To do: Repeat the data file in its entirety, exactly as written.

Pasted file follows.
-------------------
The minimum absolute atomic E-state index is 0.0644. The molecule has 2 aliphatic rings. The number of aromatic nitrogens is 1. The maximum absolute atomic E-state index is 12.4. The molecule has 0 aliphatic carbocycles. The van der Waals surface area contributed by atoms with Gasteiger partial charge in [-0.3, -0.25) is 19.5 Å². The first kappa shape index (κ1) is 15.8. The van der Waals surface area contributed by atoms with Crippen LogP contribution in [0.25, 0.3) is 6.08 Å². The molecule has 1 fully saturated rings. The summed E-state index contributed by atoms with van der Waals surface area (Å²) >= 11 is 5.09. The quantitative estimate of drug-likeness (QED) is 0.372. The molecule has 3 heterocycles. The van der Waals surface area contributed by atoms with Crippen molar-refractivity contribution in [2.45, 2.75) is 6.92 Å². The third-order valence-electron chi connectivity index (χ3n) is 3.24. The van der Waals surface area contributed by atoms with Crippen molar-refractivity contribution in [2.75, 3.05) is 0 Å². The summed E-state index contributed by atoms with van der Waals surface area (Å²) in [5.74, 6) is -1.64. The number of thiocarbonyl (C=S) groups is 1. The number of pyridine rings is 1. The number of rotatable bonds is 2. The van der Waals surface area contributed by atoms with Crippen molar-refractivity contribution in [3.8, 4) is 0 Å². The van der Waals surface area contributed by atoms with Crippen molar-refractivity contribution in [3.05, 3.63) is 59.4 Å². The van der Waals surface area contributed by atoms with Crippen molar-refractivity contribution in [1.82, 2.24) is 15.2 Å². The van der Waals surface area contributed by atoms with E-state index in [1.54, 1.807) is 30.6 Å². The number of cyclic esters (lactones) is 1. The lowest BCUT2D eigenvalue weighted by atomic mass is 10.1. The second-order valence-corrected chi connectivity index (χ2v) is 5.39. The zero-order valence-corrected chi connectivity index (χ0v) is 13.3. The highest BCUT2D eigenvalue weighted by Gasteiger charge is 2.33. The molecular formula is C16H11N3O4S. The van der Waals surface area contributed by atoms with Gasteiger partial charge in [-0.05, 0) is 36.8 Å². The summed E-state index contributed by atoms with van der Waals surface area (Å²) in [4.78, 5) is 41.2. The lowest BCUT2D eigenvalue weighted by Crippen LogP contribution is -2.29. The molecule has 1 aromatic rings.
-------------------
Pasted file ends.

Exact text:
The minimum absolute atomic E-state index is 0.0644. The molecule has 2 aliphatic rings. The number of aromatic nitrogens is 1. The maximum absolute atomic E-state index is 12.4. The molecule has 0 aliphatic carbocycles. The van der Waals surface area contributed by atoms with Gasteiger partial charge in [-0.3, -0.25) is 19.5 Å². The first kappa shape index (κ1) is 15.8. The van der Waals surface area contributed by atoms with Crippen LogP contribution in [0.25, 0.3) is 6.08 Å². The molecule has 1 fully saturated rings. The summed E-state index contributed by atoms with van der Waals surface area (Å²) >= 11 is 5.09. The quantitative estimate of drug-likeness (QED) is 0.372. The molecule has 3 heterocycles. The van der Waals surface area contributed by atoms with Crippen molar-refractivity contribution in [2.45, 2.75) is 6.92 Å². The third-order valence-electron chi connectivity index (χ3n) is 3.24. The van der Waals surface area contributed by atoms with Crippen molar-refractivity contribution in [2.75, 3.05) is 0 Å². The summed E-state index contributed by atoms with van der Waals surface area (Å²) in [5.74, 6) is -1.64. The number of thiocarbonyl (C=S) groups is 1. The number of pyridine rings is 1. The number of rotatable bonds is 2. The van der Waals surface area contributed by atoms with Crippen molar-refractivity contribution in [3.8, 4) is 0 Å². The van der Waals surface area contributed by atoms with Crippen molar-refractivity contribution in [3.05, 3.63) is 59.4 Å². The van der Waals surface area contributed by atoms with Crippen molar-refractivity contribution in [1.82, 2.24) is 15.2 Å². The van der Waals surface area contributed by atoms with E-state index in [1.54, 1.807) is 30.6 Å². The number of cyclic esters (lactones) is 1. The lowest BCUT2D eigenvalue weighted by atomic mass is 10.1. The second-order valence-corrected chi connectivity index (χ2v) is 5.39. The zero-order valence-corrected chi connectivity index (χ0v) is 13.3. The highest BCUT2D eigenvalue weighted by Gasteiger charge is 2.33. The molecular formula is C16H11N3O4S. The van der Waals surface area contributed by atoms with Gasteiger partial charge in [-0.05, 0) is 36.8 Å². The summed E-state index contributed by atoms with van der Waals surface area (Å²) in [4.78, 5) is 41.2. The lowest BCUT2D eigenvalue weighted by Crippen LogP contribution is -2.29. The molecule has 1 aromatic rings.